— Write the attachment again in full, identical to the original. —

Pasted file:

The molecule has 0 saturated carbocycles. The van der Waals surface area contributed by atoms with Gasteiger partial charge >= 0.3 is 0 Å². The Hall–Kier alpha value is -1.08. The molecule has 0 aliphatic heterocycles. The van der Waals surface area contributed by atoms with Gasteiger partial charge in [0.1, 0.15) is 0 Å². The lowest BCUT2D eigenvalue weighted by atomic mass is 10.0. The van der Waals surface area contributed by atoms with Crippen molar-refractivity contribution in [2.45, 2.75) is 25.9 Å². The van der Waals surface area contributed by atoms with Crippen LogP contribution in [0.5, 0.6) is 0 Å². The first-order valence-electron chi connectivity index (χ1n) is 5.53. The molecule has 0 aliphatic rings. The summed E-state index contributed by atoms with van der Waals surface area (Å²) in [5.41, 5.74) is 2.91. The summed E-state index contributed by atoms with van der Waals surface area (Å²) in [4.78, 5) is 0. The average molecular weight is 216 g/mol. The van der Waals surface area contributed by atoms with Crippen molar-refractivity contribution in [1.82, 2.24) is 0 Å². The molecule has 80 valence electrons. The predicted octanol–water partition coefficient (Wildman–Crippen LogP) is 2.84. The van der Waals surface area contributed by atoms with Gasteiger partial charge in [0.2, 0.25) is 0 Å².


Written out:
The molecule has 0 saturated carbocycles. The van der Waals surface area contributed by atoms with Gasteiger partial charge >= 0.3 is 0 Å². The Hall–Kier alpha value is -1.08. The molecule has 0 aliphatic heterocycles. The van der Waals surface area contributed by atoms with Gasteiger partial charge in [0.1, 0.15) is 0 Å². The lowest BCUT2D eigenvalue weighted by atomic mass is 10.0. The van der Waals surface area contributed by atoms with Crippen molar-refractivity contribution in [2.45, 2.75) is 25.9 Å². The van der Waals surface area contributed by atoms with Crippen LogP contribution in [0.5, 0.6) is 0 Å². The first-order valence-electron chi connectivity index (χ1n) is 5.53. The molecule has 0 aliphatic rings. The summed E-state index contributed by atoms with van der Waals surface area (Å²) in [5.41, 5.74) is 2.91. The summed E-state index contributed by atoms with van der Waals surface area (Å²) in [4.78, 5) is 0. The average molecular weight is 216 g/mol. The van der Waals surface area contributed by atoms with Crippen molar-refractivity contribution in [1.82, 2.24) is 0 Å². The molecule has 80 valence electrons. The predicted octanol–water partition coefficient (Wildman–Crippen LogP) is 2.84. The van der Waals surface area contributed by atoms with Gasteiger partial charge in [0.2, 0.25) is 0 Å².